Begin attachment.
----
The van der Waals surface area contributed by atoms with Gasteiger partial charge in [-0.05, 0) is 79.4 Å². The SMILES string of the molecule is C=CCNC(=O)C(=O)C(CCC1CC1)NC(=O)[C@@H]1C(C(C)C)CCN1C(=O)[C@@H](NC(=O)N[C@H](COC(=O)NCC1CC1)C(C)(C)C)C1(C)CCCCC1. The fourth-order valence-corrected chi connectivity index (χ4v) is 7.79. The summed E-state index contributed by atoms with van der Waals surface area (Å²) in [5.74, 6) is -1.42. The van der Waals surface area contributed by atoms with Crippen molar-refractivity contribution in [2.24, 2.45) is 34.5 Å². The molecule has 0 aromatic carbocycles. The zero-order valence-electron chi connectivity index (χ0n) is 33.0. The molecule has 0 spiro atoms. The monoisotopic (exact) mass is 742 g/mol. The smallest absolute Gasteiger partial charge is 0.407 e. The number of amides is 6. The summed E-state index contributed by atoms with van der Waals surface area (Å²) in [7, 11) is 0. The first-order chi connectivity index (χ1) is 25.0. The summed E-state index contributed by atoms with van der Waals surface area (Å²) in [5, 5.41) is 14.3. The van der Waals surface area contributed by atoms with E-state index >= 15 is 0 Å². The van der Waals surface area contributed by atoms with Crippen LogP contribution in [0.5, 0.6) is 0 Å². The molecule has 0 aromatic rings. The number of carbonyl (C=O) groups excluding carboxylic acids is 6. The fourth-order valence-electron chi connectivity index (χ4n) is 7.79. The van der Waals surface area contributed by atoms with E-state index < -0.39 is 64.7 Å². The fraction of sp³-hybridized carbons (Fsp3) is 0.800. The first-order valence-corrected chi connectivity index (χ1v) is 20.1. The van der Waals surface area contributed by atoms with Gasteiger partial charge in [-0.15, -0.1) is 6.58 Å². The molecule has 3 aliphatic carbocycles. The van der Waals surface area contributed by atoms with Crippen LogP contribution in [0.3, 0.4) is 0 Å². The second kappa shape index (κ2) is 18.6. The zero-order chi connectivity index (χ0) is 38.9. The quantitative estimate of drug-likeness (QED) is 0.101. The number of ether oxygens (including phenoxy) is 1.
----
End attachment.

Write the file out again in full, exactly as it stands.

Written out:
The van der Waals surface area contributed by atoms with Gasteiger partial charge in [-0.05, 0) is 79.4 Å². The SMILES string of the molecule is C=CCNC(=O)C(=O)C(CCC1CC1)NC(=O)[C@@H]1C(C(C)C)CCN1C(=O)[C@@H](NC(=O)N[C@H](COC(=O)NCC1CC1)C(C)(C)C)C1(C)CCCCC1. The fourth-order valence-corrected chi connectivity index (χ4v) is 7.79. The summed E-state index contributed by atoms with van der Waals surface area (Å²) in [5.74, 6) is -1.42. The van der Waals surface area contributed by atoms with Crippen molar-refractivity contribution in [2.24, 2.45) is 34.5 Å². The molecule has 0 aromatic carbocycles. The zero-order valence-electron chi connectivity index (χ0n) is 33.0. The molecule has 0 spiro atoms. The monoisotopic (exact) mass is 742 g/mol. The smallest absolute Gasteiger partial charge is 0.407 e. The number of amides is 6. The summed E-state index contributed by atoms with van der Waals surface area (Å²) in [7, 11) is 0. The first-order chi connectivity index (χ1) is 25.0. The summed E-state index contributed by atoms with van der Waals surface area (Å²) in [5, 5.41) is 14.3. The van der Waals surface area contributed by atoms with E-state index >= 15 is 0 Å². The van der Waals surface area contributed by atoms with Crippen LogP contribution in [0.5, 0.6) is 0 Å². The molecule has 0 aromatic rings. The number of carbonyl (C=O) groups excluding carboxylic acids is 6. The fourth-order valence-electron chi connectivity index (χ4n) is 7.79. The van der Waals surface area contributed by atoms with E-state index < -0.39 is 64.7 Å². The fraction of sp³-hybridized carbons (Fsp3) is 0.800. The first-order valence-corrected chi connectivity index (χ1v) is 20.1. The van der Waals surface area contributed by atoms with Gasteiger partial charge in [-0.15, -0.1) is 6.58 Å². The molecule has 3 aliphatic carbocycles. The van der Waals surface area contributed by atoms with Crippen LogP contribution in [0.3, 0.4) is 0 Å². The second kappa shape index (κ2) is 18.6. The zero-order chi connectivity index (χ0) is 38.9. The quantitative estimate of drug-likeness (QED) is 0.101. The number of ether oxygens (including phenoxy) is 1.